After making arrangements with TNC in Fort Davis, you will be 'escorted' much of the way from the ranch complex deep into the forests and hills. This may be negotiable... but the most likely scenario is they will drive you approximately 7 miles west into Madera Canyon to a saddle called Bridge Gap, about 1 air-mile to the northeast of the summit. It is a rough 4wd road with numerous stream crossings. Should you get to go alone or in a small group, you may have to supply the vehicle... and only good 4wd with high clearance will do. The hike starts at Bridge Gap.
The hike to the summit follows the continuation of the road, which is not shown on the topo. It is quite steep and generally very rocky, but route-finding is trivial. The road generally hugs the north-facing slopes and contours up and around some small knobs. It levels for a short stretch, then curls counter-clockwise around the summit fin, eventually 'ending' at the base of a short scree slope on the peak's west face.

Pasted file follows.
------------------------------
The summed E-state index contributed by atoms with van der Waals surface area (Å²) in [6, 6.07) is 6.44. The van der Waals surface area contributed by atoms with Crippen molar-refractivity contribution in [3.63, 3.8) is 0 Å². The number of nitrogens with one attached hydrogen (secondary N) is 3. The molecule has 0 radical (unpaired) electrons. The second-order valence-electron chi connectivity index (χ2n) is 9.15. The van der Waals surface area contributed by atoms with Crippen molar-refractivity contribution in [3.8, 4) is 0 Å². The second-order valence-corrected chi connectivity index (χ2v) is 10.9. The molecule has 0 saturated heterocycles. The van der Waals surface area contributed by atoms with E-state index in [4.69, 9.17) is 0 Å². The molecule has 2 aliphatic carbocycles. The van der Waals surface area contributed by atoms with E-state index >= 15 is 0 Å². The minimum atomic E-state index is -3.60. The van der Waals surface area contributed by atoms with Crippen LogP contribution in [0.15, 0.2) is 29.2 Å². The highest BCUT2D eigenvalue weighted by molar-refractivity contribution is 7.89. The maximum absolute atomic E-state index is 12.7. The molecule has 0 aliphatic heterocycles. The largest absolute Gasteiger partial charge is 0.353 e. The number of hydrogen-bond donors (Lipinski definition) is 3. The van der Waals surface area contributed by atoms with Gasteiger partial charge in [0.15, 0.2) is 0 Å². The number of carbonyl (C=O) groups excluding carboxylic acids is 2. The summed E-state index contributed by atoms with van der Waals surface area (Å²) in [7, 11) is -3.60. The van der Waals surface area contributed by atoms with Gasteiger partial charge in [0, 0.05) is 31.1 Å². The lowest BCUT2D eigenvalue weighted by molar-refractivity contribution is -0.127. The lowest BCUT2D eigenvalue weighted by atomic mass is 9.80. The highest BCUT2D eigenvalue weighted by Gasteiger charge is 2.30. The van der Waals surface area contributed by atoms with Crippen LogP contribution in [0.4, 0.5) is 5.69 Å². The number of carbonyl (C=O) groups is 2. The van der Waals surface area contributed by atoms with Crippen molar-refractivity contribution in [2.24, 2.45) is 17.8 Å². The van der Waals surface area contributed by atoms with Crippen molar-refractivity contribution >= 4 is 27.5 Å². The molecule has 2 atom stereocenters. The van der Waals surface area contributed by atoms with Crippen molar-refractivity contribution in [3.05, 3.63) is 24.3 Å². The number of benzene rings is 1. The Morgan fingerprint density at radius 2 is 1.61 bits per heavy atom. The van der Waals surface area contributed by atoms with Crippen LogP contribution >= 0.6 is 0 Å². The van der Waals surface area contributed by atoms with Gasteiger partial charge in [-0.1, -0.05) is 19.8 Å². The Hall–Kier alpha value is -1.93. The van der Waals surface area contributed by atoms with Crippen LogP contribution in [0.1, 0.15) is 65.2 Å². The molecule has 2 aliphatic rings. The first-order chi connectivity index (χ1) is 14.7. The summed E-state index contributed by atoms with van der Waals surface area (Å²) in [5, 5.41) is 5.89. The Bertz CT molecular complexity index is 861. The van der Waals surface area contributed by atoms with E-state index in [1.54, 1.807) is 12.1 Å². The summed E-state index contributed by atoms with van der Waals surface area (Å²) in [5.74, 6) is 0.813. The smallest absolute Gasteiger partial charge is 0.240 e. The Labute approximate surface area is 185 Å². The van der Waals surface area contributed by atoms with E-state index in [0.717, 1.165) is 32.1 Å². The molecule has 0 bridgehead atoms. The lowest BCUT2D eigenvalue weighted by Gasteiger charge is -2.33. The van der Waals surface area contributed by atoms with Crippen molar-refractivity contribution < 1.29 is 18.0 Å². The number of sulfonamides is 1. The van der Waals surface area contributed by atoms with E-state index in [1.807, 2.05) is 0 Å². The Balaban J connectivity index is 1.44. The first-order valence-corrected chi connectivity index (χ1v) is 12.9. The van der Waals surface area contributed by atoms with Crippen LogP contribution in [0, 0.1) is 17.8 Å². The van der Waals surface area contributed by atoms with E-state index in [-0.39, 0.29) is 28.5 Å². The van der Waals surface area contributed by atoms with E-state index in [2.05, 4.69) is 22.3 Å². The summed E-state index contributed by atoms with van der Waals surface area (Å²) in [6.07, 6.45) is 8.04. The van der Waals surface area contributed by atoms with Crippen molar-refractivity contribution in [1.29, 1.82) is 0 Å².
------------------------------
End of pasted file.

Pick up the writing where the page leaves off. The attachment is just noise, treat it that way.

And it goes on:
Walk carefully up the scree section, and achieve the base of the main summit body pretty much on its westernmost portion. The final 40 vertical feet requires hands in a few places, and a couple of very short, moderately exposed scramble sections. Most people won't have any trouble, but on my trip, as part of a group numbering 20+, one or two people got spooked at this section.
The summit is long and narrow, with a peculiar pit dug into it. Apparently it once held numerous arrowhead and shards thereof, and was a traditional holy site for the local indigenous peoples from way back. Today, the summit contains the usual collection of repeater boxes and other communications devices used by the sheriff and border patrol.
One way is about 1.5 miles of hiking and just over 1,000 feet of gain. Because of the extra arrangements you'll likely need to make to do this hike, and because you may be part of a large party, you should allow most of a morning to do this. The actual hike (for me) took just over an hour of actual hiking time, but almost 3 hours including the stops for breaks, views and talks by the guides. But I hardly complain: they do a quality job all the way around and I had a great time.
Just good boots, hat, water, snacks, food, camera...